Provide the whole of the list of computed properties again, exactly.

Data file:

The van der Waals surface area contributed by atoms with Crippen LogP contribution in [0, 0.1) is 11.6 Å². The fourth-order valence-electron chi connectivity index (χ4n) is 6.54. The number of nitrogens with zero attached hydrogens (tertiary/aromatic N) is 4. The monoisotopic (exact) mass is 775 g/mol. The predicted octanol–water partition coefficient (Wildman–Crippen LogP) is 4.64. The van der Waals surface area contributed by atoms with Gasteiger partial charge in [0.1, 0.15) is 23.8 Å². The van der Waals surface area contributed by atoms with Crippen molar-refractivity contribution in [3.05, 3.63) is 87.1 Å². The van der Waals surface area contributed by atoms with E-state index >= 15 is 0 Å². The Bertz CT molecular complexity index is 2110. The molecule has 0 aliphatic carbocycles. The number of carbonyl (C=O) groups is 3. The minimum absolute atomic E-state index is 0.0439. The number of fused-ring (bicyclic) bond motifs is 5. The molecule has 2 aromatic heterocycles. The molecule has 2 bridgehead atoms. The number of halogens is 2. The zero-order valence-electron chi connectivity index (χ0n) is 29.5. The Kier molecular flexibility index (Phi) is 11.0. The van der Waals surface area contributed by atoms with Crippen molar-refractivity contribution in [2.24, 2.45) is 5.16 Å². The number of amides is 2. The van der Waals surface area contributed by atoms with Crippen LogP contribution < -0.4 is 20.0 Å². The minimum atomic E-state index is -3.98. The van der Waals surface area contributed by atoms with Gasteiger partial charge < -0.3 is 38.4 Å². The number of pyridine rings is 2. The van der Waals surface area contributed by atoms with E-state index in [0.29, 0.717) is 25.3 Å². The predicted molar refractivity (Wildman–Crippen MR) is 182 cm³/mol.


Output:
The van der Waals surface area contributed by atoms with Crippen LogP contribution in [0, 0.1) is 11.6 Å². The fourth-order valence-electron chi connectivity index (χ4n) is 6.54. The number of nitrogens with zero attached hydrogens (tertiary/aromatic N) is 4. The monoisotopic (exact) mass is 775 g/mol. The predicted octanol–water partition coefficient (Wildman–Crippen LogP) is 4.64. The van der Waals surface area contributed by atoms with Gasteiger partial charge in [0.1, 0.15) is 23.8 Å². The van der Waals surface area contributed by atoms with Crippen molar-refractivity contribution in [3.05, 3.63) is 87.1 Å². The van der Waals surface area contributed by atoms with E-state index >= 15 is 0 Å². The Bertz CT molecular complexity index is 2110. The molecule has 0 aliphatic carbocycles. The number of carbonyl (C=O) groups is 3. The minimum absolute atomic E-state index is 0.0439. The number of fused-ring (bicyclic) bond motifs is 5. The molecule has 2 aromatic heterocycles. The molecule has 2 bridgehead atoms. The number of halogens is 2. The zero-order valence-electron chi connectivity index (χ0n) is 29.5. The Kier molecular flexibility index (Phi) is 11.0. The van der Waals surface area contributed by atoms with Crippen molar-refractivity contribution in [2.24, 2.45) is 5.16 Å². The number of amides is 2. The van der Waals surface area contributed by atoms with Crippen LogP contribution < -0.4 is 20.0 Å². The minimum atomic E-state index is -3.98. The van der Waals surface area contributed by atoms with Gasteiger partial charge < -0.3 is 38.4 Å². The number of pyridine rings is 2. The van der Waals surface area contributed by atoms with E-state index in [0.29, 0.717) is 25.3 Å². The predicted molar refractivity (Wildman–Crippen MR) is 182 cm³/mol.